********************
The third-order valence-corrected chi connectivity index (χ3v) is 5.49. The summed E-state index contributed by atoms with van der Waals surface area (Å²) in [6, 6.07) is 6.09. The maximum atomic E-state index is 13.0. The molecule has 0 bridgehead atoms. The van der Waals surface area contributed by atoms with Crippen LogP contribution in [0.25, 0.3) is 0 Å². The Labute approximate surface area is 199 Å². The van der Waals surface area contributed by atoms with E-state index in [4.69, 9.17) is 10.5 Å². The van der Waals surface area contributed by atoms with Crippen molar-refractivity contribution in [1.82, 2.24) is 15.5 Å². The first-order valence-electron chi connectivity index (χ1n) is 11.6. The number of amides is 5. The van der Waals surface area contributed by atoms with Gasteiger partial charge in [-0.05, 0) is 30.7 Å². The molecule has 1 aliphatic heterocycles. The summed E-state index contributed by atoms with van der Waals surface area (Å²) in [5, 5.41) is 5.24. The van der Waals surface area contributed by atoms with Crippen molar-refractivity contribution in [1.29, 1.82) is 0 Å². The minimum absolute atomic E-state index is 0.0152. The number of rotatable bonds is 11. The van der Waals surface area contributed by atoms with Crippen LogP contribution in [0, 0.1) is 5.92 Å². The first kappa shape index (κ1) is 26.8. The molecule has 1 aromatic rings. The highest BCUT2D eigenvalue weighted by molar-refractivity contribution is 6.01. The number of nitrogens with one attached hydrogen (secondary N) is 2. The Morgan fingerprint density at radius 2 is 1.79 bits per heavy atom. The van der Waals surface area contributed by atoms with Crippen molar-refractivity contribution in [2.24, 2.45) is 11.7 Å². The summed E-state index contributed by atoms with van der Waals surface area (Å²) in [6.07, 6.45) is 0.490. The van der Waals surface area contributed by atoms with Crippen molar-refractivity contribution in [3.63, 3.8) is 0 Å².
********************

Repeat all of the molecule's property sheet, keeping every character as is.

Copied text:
The third-order valence-corrected chi connectivity index (χ3v) is 5.49. The summed E-state index contributed by atoms with van der Waals surface area (Å²) in [6, 6.07) is 6.09. The maximum atomic E-state index is 13.0. The molecule has 0 bridgehead atoms. The van der Waals surface area contributed by atoms with Crippen LogP contribution in [0.25, 0.3) is 0 Å². The Labute approximate surface area is 199 Å². The van der Waals surface area contributed by atoms with E-state index in [4.69, 9.17) is 10.5 Å². The van der Waals surface area contributed by atoms with Crippen molar-refractivity contribution in [1.82, 2.24) is 15.5 Å². The first-order valence-electron chi connectivity index (χ1n) is 11.6. The number of amides is 5. The van der Waals surface area contributed by atoms with Gasteiger partial charge in [-0.05, 0) is 30.7 Å². The molecule has 1 aliphatic heterocycles. The summed E-state index contributed by atoms with van der Waals surface area (Å²) in [5, 5.41) is 5.24. The van der Waals surface area contributed by atoms with Crippen molar-refractivity contribution in [1.29, 1.82) is 0 Å². The minimum absolute atomic E-state index is 0.0152. The number of rotatable bonds is 11. The van der Waals surface area contributed by atoms with Crippen LogP contribution in [0, 0.1) is 5.92 Å². The first kappa shape index (κ1) is 26.8. The molecule has 1 aromatic rings. The highest BCUT2D eigenvalue weighted by molar-refractivity contribution is 6.01. The number of nitrogens with one attached hydrogen (secondary N) is 2. The Morgan fingerprint density at radius 2 is 1.79 bits per heavy atom. The van der Waals surface area contributed by atoms with Crippen molar-refractivity contribution in [2.24, 2.45) is 11.7 Å². The summed E-state index contributed by atoms with van der Waals surface area (Å²) in [6.07, 6.45) is 0.490. The van der Waals surface area contributed by atoms with Crippen molar-refractivity contribution in [3.63, 3.8) is 0 Å².